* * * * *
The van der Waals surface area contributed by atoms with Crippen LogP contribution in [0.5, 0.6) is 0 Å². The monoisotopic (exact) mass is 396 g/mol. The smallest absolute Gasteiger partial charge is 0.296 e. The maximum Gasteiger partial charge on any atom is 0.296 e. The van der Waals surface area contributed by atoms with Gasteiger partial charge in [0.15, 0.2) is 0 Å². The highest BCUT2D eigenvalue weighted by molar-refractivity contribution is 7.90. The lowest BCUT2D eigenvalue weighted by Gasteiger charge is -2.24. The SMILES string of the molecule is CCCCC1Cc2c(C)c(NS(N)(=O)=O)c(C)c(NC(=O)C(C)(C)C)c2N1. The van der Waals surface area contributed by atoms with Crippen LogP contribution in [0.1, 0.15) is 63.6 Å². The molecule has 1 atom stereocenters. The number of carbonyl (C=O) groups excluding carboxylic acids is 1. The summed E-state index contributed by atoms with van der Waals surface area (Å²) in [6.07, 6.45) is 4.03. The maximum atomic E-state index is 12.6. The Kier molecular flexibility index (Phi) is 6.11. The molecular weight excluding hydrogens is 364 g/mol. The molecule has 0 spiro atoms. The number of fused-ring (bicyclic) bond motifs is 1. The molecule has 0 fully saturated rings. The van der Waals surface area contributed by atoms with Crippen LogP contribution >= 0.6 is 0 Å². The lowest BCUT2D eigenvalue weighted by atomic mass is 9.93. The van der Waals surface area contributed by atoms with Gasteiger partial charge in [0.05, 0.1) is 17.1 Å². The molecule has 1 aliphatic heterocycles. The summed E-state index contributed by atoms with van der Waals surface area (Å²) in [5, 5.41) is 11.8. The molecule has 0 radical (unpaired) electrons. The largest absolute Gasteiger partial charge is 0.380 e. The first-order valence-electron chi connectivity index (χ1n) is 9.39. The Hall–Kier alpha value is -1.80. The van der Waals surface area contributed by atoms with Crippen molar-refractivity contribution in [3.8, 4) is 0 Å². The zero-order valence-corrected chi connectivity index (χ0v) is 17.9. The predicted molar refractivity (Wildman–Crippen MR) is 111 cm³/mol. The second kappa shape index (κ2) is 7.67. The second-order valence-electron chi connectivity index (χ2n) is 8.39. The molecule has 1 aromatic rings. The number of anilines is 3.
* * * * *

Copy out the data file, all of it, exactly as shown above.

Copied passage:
The van der Waals surface area contributed by atoms with Crippen LogP contribution in [0.5, 0.6) is 0 Å². The monoisotopic (exact) mass is 396 g/mol. The smallest absolute Gasteiger partial charge is 0.296 e. The maximum Gasteiger partial charge on any atom is 0.296 e. The van der Waals surface area contributed by atoms with Gasteiger partial charge in [0.15, 0.2) is 0 Å². The highest BCUT2D eigenvalue weighted by molar-refractivity contribution is 7.90. The lowest BCUT2D eigenvalue weighted by Gasteiger charge is -2.24. The SMILES string of the molecule is CCCCC1Cc2c(C)c(NS(N)(=O)=O)c(C)c(NC(=O)C(C)(C)C)c2N1. The van der Waals surface area contributed by atoms with Crippen LogP contribution in [0.1, 0.15) is 63.6 Å². The molecule has 1 atom stereocenters. The number of carbonyl (C=O) groups excluding carboxylic acids is 1. The summed E-state index contributed by atoms with van der Waals surface area (Å²) in [6.07, 6.45) is 4.03. The maximum atomic E-state index is 12.6. The Kier molecular flexibility index (Phi) is 6.11. The molecular weight excluding hydrogens is 364 g/mol. The molecule has 0 spiro atoms. The number of fused-ring (bicyclic) bond motifs is 1. The molecule has 0 fully saturated rings. The van der Waals surface area contributed by atoms with Crippen LogP contribution >= 0.6 is 0 Å². The lowest BCUT2D eigenvalue weighted by atomic mass is 9.93. The van der Waals surface area contributed by atoms with Gasteiger partial charge in [0.05, 0.1) is 17.1 Å². The molecule has 1 aliphatic heterocycles. The summed E-state index contributed by atoms with van der Waals surface area (Å²) in [5, 5.41) is 11.8. The molecule has 0 radical (unpaired) electrons. The largest absolute Gasteiger partial charge is 0.380 e. The first-order valence-electron chi connectivity index (χ1n) is 9.39. The Hall–Kier alpha value is -1.80. The van der Waals surface area contributed by atoms with Crippen molar-refractivity contribution in [3.8, 4) is 0 Å². The zero-order valence-corrected chi connectivity index (χ0v) is 17.9. The predicted molar refractivity (Wildman–Crippen MR) is 111 cm³/mol. The second kappa shape index (κ2) is 7.67. The second-order valence-electron chi connectivity index (χ2n) is 8.39. The molecule has 1 aromatic rings. The number of anilines is 3.